Seagal’s latest DTV opus, “Out for a Kill”, proves once and for all that every conceivable Generic Action Movie title has been taken. Having squandered eye-catching titles like “Hard to Kill” and “Marked for Death”, Seagal is now left with the completely generic-sounding “Out for a Kill”. Considering the slim pickings, I’m looking forward to Steven Seagal in…”Kill Dead Fire Deadly”!
Besides being the nth film to feature Seagal as a Super Duper Martial Arts Guy With a Mysterious Past, “Out for a Kill” continues Seagal’s pretentious love affair with all things Chinese. Here, Seagal plays Burns, a highly decorated Yale archaeologist who gets framed by the Tongs, aka the Chinese mob, while doing a dig in China. But the Tongs don’t know who they’re messing with. You see, besides being a grave robber, Burns also used to be a master thief who got sent to prison, gained his Masters in Chinese history while in the can, then changed his name and turned his life around. Of course in a Seagal movie Seagal’s character never has to tell us that he’s a Super Duper Martial Arts Guy With a Mysterious Past, since that’s the job of everyone else. Cause, you know, if Seagal says it, it would be, like, bragging or something.
There are a number of things about “Out for a Kill” that irritates. Such as, why does director Michael Oblowitz (who also directed Seagal in “The Foreigner”, apparently going under the false assumption that directing Seagal at least means he’s working and that can’t possibly be bad for his career) keep inserting captions accompanied by a singular computer sound effect? Does high-tech sounding caption effects really belong in a movie like this? Also, when Oblowitz tells us that the EEE-vil Chinese Bosses are in Paris having their Evil Meeting in a Dark and Smoky Room once, is it really necessary to keep telling us where they are and what time is it over and over again? Especially since the entire sequence was probably shot in one sitting, then chopped up to be sprinkled throughout the movie, complete with superfluous zooms?
The above is made even more irritating because the movie keeps cutting to the Dark and Smoky Room about every 5 minutes so the EEE-vil Chinese Bosses can impart on us just what a Super Duper Martial Arts Guy With a Mysterious Past Seagal’s character is. Which brings up another question: why does a bunch of Chinese people, speaking in English, keep referring to Seagal’s Burns as “the gwilo”? You’d think that if they were all speaking English, that they would call him whatever it is that “gwilo” means in English, no? I mean, if they were talking in Chinese — okay, calling him gwilo over and over again makes sense. But if they were speaking in English, why would “gwilo” be the only word they keep using in Chinese?
Joining Seagal for this ride to vengeance (this time they didn’t just threaten to kill his dog and his wife, they actually killed his assistant and then blew up his wife!) is Michelle Goh as a Hong Kong cop and Corey Johnson as the really thickheaded (not to mention completely useless) DEA Agent. There’s also an Urban Black Character who, for some reason shows up in a Chinese prison early on, only to never be seen again 2 minutes later. I guess Seagal was going under the assumption that you really increase your urban demographic if you throw in a hip young black fellow ala Ja Rule or DMX, since it seemed to have worked in “Exit Wounds” and “Half Past Dead”. Even if, you know, it doesn’t make a lick of sense.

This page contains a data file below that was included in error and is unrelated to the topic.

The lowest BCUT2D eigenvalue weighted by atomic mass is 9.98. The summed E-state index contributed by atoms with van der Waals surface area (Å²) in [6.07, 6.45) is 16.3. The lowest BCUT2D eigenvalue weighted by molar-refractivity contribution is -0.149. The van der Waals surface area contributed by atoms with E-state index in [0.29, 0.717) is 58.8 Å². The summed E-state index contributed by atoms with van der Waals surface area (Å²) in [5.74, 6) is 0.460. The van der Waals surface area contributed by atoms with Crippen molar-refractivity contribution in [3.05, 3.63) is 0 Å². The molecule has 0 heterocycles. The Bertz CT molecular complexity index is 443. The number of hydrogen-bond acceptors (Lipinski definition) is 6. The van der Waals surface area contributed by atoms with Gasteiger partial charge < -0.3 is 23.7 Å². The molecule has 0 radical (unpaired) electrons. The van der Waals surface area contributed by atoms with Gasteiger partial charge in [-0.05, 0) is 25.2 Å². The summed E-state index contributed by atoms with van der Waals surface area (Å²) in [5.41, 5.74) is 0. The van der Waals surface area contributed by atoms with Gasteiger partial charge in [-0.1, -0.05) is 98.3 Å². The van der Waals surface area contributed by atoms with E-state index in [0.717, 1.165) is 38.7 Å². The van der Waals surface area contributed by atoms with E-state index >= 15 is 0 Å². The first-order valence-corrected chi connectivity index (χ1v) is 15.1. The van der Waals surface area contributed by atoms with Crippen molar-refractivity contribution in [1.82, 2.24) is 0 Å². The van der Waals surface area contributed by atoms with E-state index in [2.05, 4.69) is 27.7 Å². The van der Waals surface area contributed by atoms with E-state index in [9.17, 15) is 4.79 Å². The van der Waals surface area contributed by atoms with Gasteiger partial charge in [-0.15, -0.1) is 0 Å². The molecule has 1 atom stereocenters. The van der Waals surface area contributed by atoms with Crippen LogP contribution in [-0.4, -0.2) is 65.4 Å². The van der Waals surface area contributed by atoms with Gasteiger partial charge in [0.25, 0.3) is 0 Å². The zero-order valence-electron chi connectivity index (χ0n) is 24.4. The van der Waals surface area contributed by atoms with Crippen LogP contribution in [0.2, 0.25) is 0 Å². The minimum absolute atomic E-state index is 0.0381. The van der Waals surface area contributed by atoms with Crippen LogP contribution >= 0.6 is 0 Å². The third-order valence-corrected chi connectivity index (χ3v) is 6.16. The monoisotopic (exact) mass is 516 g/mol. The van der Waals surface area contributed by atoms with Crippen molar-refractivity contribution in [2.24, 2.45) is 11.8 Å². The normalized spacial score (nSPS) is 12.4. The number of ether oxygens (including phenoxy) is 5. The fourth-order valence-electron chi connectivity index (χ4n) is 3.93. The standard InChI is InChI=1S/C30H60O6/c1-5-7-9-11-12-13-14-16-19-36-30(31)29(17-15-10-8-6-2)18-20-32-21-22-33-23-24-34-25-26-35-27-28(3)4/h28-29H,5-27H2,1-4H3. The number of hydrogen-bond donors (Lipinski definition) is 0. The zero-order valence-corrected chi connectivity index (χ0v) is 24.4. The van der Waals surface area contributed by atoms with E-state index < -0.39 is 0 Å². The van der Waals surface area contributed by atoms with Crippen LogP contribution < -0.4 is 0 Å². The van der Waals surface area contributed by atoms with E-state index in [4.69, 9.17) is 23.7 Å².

Actually, it’s probably a bit disingenuous to call “Out for a Kill” an American movie because, let’s face it, there’s nothing very American about it. Seagal’s last few movies have taken place overseas, where his star wattage remains somewhat bright, and while “Out for a Kill” tries to tell us it’s taking place in New York and other parts of the States, they’re obviously location doubles.
As for action, there are actually a lot more — and much better — action sequences in “Kill” than in Seagal’s last few movies. We get an encounter between Burns and two sword-wielding assassins (replete with gratuitous slow-motion, natch), then a scene where Burns takes on a guy armed with monkey kung fu (the guy, not Burns). The second encounter is interesting in that the unwieldy Seagal just stands there waiting to punch the monkey guy, who is crawling all over the walls and ceiling. Granted, Seagal is no longer as thin or mobile as he once was, but you do wish he would at least try to give the false impression of some mobility. Not so with Seagal, who simply refused to move during the entire fight.
The thing about Seagal is that he’s at a point in his career where he really could care less about changing. Range is something to be found on ranches, not in his movies. It’s also interesting to note that for a guy who claims to really love all things Chinese, Seagal (who co-wrote the screenplay) seems unconcern about perpetuating the stereotype that all Chinese people know kung-fu since, well, every Chinese person in the movie knows kung-fu. Of course, they’re not as good as Seagal, who wipes the floors with them. All of them. Without breaking a sweat. And should I even mention that all the bad guys have Steven Seagal Syndrome, where they run up on him from behind with guns instead of just shooting him from, say, 5 yards away?
“Out for a Kill” is so…Steven Seagal-ish. Whether that is a good or bad thing is completely up to you.
Michael Oblowitz (director) / Dennis Dimster, Danny Lerner, Steven Seagal (screenplay)
CAST: Steven Seagal …. Travis Burns
Michelle Goh …. Tommie Ling
Corey Johnson …. Ed Grey
Kata Dobo …. Maya